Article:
Action / Biography / Drama / History / War

Rotten Tomatoes Critics - Certified Fresh 61%
Rotten Tomatoes Audience - Upright 68%
IMDb Rating 7 10 162073


Uploaded By: OTTO
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May 09, 2012 at 12:26 PM



Jake Gyllenhaal as Anthony Swofford
John Krasinski as Corporal Harrigan
Lucas Black as Chris Kruger
Jamie Foxx as Staff Sgt. Sykes
720p.BLU 1080p.BLU
751.81 MB
23.976 fps
2hr 5 min
P/S 4 / 37
1.65 GB
23.976 fps
2hr 5 min
P/S 3 / 24

Movie Reviews

Reviewed by Tweekums 8 / 10

Waiting for the war to start

Anthony "Swoff" Swofford could have gone to college; instead he enlisted in the US Marine Corps… he soon starts to wonder if he made the right choice. He isn't very enthusiastic but shows aptitude with a rifle and ends up a Sniper Scout. When Saddam Hussein's forces invade Kuwait in the summer of 1990 it looks as though Swoff and his comrades are about to see action. They deploy to Saudi Arabia and await their orders to cross the border. They wait and they wait and they wait; as the weeks and months pass they stew in the desert and boredom takes its toll. Tempers fray, discipline breaks down and Swoff starts to question his sanity. When the order is finally given the war moves so fast that the Marines are behind the action; all they see is the aftermath of air attacks and burning oil fields then just as it looks as if they are going to see action the war is over.

This is unusual for a 'war' movie in that there is so little actual war. Before that we get training scenes that will be familiar to anybody who has seen 'Full Metal Jacket' and the bulk of the film that shows us the marines waiting to go into battle. These scenes impressively capture the boredom and frustration the men suffer. Some of the ill-discipline is rather surprising; one can only hope that it is exaggerated for dramatic effect… especially the scene where Swoff threatens a fellow Marine with a loaded rifle! The scenes showing what the squad see during the war are disturbing without being too upsetting; most notably the night scene amongst the burning oil wells. The cast is solid with Jake Gyllenhaal dominating as Swoff. Overall I'd recommend this to anybody wanting a war film that is somewhat different to most; importantly for a film that is largely about boredom I never found it boring.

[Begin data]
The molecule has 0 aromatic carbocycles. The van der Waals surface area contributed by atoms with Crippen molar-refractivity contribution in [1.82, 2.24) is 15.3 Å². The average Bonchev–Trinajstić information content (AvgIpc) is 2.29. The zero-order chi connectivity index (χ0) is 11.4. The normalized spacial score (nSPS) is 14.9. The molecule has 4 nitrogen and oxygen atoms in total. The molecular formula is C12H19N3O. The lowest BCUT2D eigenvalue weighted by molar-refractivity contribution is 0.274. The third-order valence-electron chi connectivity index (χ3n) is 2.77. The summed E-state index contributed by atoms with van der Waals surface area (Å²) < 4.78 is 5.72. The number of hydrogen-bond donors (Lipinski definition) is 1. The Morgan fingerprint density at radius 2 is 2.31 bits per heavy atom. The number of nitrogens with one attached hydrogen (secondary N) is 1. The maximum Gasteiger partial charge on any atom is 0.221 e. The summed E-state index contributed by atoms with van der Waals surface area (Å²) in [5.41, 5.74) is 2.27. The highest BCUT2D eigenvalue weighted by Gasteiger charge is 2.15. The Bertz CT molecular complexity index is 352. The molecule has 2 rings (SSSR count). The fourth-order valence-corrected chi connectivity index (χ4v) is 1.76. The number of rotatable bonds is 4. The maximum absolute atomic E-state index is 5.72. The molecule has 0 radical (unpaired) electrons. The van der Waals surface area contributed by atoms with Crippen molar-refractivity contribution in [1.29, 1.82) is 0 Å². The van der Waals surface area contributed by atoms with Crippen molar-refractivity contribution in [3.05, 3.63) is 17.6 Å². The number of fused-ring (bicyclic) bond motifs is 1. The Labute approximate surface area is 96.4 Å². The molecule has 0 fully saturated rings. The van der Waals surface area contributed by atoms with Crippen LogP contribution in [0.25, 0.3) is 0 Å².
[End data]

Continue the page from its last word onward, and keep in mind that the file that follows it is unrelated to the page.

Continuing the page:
Reviewed by Davis P 1 / 10

Empty and obnoxious

I sincerely hope marines don't act like this in real life. I already had no interest in joining the military and this movie doesn't wanna make me change my mind lol. It stars Jake Gylanhaal, Jamie Foxx, Lucas Black, and Peter Sarsgaard. These men are good actors and I'm surprised they chose to do this bland empty film. The script doesn't provide any kind of meat or interesting dialogue to enjoy. It's just obnoxious typical "male banter", and I hate that lol, can't the writers be a little more creative?? It's not the constant cursing I mind, that doesn't bother me in the least, it's the boring often times offensive comments made by these degenerate soldiers. They are crotch grabbing, sex obsessed, derogatory comment slinging annoying men. I don't mind sex talk between characters, but this movie was so anti-gay in its language and the men talked about women in a very objective way. And when they aren't behaving like complete idiots, they are trigger happy and talking about wanting to kill, it seems they actually want war and killing, which is disturbing. I respect military men and women and thank them for what they endure to serve our nation but I sincerely hope they don't behave like this. They're like baboons lol. 1/10 for Jarhead. Doesn't keep your attention at all, just a bland and empty film.